The US is well positioned to lead the global competition for EV supremacy. A 2010 McKinsey research firm study suggests that the US is the nation most likely to lead the world in electric car ownership in the coming years.
America is the home of car culture and the nation has a strong domestic auto market. The US has one of the largest vehicle markets in the world and this trend is expected to continue well into the future. According to a J.D. Power and Associates Report, the US is expected to reach 17.4 million auto sales in 2020. Market analyses by energy research firm SBI Energy show that of the 204 million personal vehicles in the US, the average household owns 1.9 vehicles. The viability of the US bid for EV supremacy also derives from the fact the America is the world’s wealthiest nation.
According to an SBI Energy report, Electric Vehicle (EV) and Plug-In Hybrid Electric Vehicle (PHEV) Markets Worldwide, in the six years between 2004 and 2009, the number of HEV available models around the world has tripled to 29 and the number of brands producing hybrids has jumped from six to fourteen. In fact, almost a third of the hybrids being offered in the US have 2010 as their first model year.
Global sales of hybrid electric vehicles rose 33% in 2009 with 700,000 vehicles sold in an unfavorable climate that saw the overall auto market plunge worldwide. “SBI Energy’s first EV market study entitled, Electric Vehicle (EV) Infrastructure Manufacturing projects North America will hold 20% of the electric vehicle infrastructure manufacturing market by 2014, driven by government incentive programs and the movement toward eco-friendly consumer lifestyles,” says Shelley Carr, publisher for SBI Energy. “While government capital is vital, growth also depends heavily on the investment interests of the private sector and the adoption of electric vehicles and plug-in hybrid electric vehicles by consumers.”
China is already a leader in the transition from fossil fuel powered cars to electric vehicles. China has a proven capacity for mass producing things inexpensively. Chinese auto manufacturers also have a huge domestic market. A J.D. Power and Associates Report predicts that China is expected to reach 35 million light-vehicle sales in 2020.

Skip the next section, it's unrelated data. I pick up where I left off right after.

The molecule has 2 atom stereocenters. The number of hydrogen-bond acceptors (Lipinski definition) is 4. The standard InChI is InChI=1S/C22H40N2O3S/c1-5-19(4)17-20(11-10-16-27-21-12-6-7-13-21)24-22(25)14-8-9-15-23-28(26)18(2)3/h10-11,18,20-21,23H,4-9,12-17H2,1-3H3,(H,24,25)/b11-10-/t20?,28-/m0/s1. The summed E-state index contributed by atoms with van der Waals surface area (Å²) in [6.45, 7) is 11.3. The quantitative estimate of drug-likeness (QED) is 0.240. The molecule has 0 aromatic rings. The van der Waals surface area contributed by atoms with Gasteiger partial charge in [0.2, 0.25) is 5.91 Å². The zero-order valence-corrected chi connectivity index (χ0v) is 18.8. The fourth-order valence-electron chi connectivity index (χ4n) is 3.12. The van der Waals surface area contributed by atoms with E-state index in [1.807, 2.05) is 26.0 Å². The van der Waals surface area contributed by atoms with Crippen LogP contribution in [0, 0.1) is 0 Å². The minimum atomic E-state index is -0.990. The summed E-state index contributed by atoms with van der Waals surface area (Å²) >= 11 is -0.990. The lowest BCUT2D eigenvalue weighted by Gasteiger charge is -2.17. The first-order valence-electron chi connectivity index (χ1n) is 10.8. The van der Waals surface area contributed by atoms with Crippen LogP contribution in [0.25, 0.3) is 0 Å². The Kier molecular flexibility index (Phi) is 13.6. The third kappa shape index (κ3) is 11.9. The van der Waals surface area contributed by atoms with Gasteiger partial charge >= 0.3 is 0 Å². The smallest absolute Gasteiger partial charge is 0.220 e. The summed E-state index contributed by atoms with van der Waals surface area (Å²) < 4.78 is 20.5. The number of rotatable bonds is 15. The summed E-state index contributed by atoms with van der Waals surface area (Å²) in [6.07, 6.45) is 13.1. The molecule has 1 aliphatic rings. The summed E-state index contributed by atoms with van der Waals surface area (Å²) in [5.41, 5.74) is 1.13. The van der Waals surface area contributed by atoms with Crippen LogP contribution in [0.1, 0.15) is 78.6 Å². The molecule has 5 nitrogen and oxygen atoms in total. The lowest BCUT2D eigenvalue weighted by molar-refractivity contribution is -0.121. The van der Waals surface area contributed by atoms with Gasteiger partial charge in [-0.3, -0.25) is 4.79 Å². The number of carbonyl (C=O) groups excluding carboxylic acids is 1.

China is not alone in its pursuit of global supremacy, Germany and France are also vying for leadership in the EV sector.
Despite serious challenges, America’s viability as a global EV leader was corroborated in a study that says the US is the most likely to spearhead a movement toward electric cars from gasoline-driven cars as a means of mass transportation. This is the finding of a research index from McKinsey & Company, a global consultancy firm.
McKinsey’s electric-vehicle index gauges nine variables including consumers’ favorability toward electric cars, a segment where America ranks highly. The US ranked first in the electric-vehicle index ahead of France, Germany, China and other Western European countries.
America is in a competitive position due largely to government support of EVs. In 2007, Congress set aside $25 billion in Department of Energy low-interest loans to encourage the advancement of alternative-fuel vehicles, including EVs. The DOE has made $8.5 billion in loans to Nissan, Ford, Tesla Motors, Tenneco and Fisker Automotive. President Barack Obama also earmarked another $2.4 billion in grants for battery-makers and other electric-vehicle component-makers in 2009. The stimulus package also included a $2,500 to $7,500 tax credit to consumers who purchase EVs.
These investments have put America in the position to lead the race to be the leader in one of the most expansive economic and technological opportunities of our times. The demand for EVs is sure to keep growing. As this demand grows so will the response from automakers. Nissan and General Motors already plan to have a combined capacity to build hundreds of thousands of EVs in the US by next year (2012).
The growth of EV sales will also positively impact associated industries. Pike Research projects that $61 million will be spent across the US on EV charging equipment during 2011.
This is a boon for American business, not only in terms of the vehicles themselves but in terms of the infrastructure needed to support EVs.
© 2011, Richard Matthews. All rights reserved.
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